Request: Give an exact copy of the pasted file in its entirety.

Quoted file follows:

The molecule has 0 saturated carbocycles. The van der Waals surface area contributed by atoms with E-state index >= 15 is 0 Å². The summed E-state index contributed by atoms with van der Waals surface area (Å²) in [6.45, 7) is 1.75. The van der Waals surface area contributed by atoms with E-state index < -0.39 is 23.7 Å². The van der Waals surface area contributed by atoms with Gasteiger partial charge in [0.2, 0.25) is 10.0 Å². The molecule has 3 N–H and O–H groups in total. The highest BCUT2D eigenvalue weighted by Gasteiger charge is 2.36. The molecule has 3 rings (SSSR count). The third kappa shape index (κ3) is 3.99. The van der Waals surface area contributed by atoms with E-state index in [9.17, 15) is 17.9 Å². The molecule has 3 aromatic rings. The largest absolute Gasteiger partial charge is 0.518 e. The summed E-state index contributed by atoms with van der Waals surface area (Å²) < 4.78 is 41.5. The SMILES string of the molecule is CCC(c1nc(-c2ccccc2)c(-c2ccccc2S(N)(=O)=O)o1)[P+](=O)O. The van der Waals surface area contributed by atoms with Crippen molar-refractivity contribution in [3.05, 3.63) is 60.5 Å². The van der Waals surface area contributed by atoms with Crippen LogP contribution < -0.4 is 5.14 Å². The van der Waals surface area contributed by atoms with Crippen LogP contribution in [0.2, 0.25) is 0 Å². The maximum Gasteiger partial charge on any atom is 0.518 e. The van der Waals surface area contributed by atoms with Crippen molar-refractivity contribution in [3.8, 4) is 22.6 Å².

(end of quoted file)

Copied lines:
The molecule has 0 saturated carbocycles. The van der Waals surface area contributed by atoms with E-state index >= 15 is 0 Å². The summed E-state index contributed by atoms with van der Waals surface area (Å²) in [6.45, 7) is 1.75. The van der Waals surface area contributed by atoms with E-state index < -0.39 is 23.7 Å². The van der Waals surface area contributed by atoms with Gasteiger partial charge in [0.2, 0.25) is 10.0 Å². The molecule has 3 N–H and O–H groups in total. The highest BCUT2D eigenvalue weighted by Gasteiger charge is 2.36. The molecule has 3 rings (SSSR count). The third kappa shape index (κ3) is 3.99. The van der Waals surface area contributed by atoms with E-state index in [9.17, 15) is 17.9 Å². The molecule has 3 aromatic rings. The largest absolute Gasteiger partial charge is 0.518 e. The summed E-state index contributed by atoms with van der Waals surface area (Å²) < 4.78 is 41.5. The SMILES string of the molecule is CCC(c1nc(-c2ccccc2)c(-c2ccccc2S(N)(=O)=O)o1)[P+](=O)O. The van der Waals surface area contributed by atoms with Crippen molar-refractivity contribution in [3.05, 3.63) is 60.5 Å². The van der Waals surface area contributed by atoms with Crippen LogP contribution < -0.4 is 5.14 Å². The van der Waals surface area contributed by atoms with Crippen LogP contribution in [0.2, 0.25) is 0 Å². The maximum Gasteiger partial charge on any atom is 0.518 e. The van der Waals surface area contributed by atoms with Crippen molar-refractivity contribution in [3.8, 4) is 22.6 Å².